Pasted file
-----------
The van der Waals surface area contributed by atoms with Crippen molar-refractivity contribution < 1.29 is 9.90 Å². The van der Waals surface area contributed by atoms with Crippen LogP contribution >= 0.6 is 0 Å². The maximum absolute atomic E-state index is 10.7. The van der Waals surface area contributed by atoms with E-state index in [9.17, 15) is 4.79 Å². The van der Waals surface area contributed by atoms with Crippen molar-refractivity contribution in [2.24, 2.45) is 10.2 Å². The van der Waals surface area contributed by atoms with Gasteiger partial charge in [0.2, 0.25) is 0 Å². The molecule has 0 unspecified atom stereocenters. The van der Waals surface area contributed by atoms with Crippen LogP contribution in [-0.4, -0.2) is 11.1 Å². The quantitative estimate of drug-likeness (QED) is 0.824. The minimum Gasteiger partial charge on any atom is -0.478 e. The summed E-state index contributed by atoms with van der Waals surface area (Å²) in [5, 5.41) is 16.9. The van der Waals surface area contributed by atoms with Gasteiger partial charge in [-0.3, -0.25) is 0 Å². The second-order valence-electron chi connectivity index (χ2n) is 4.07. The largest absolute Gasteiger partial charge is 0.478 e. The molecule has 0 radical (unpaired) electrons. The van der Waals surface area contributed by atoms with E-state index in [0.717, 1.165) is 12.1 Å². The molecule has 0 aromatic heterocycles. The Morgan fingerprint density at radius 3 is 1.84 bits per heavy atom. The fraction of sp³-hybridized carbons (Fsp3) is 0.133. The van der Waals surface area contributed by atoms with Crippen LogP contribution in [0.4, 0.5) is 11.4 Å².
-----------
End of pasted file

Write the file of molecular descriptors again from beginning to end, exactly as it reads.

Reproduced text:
The van der Waals surface area contributed by atoms with Crippen molar-refractivity contribution < 1.29 is 9.90 Å². The van der Waals surface area contributed by atoms with Crippen LogP contribution >= 0.6 is 0 Å². The maximum absolute atomic E-state index is 10.7. The van der Waals surface area contributed by atoms with E-state index in [9.17, 15) is 4.79 Å². The van der Waals surface area contributed by atoms with Crippen molar-refractivity contribution in [2.24, 2.45) is 10.2 Å². The van der Waals surface area contributed by atoms with Gasteiger partial charge in [0.2, 0.25) is 0 Å². The molecule has 0 unspecified atom stereocenters. The van der Waals surface area contributed by atoms with Crippen LogP contribution in [-0.4, -0.2) is 11.1 Å². The quantitative estimate of drug-likeness (QED) is 0.824. The minimum Gasteiger partial charge on any atom is -0.478 e. The summed E-state index contributed by atoms with van der Waals surface area (Å²) in [5, 5.41) is 16.9. The van der Waals surface area contributed by atoms with Gasteiger partial charge in [-0.3, -0.25) is 0 Å². The second-order valence-electron chi connectivity index (χ2n) is 4.07. The largest absolute Gasteiger partial charge is 0.478 e. The molecule has 0 radical (unpaired) electrons. The van der Waals surface area contributed by atoms with E-state index in [0.717, 1.165) is 12.1 Å². The molecule has 0 aromatic heterocycles. The Morgan fingerprint density at radius 3 is 1.84 bits per heavy atom. The fraction of sp³-hybridized carbons (Fsp3) is 0.133. The van der Waals surface area contributed by atoms with Crippen LogP contribution in [0.4, 0.5) is 11.4 Å².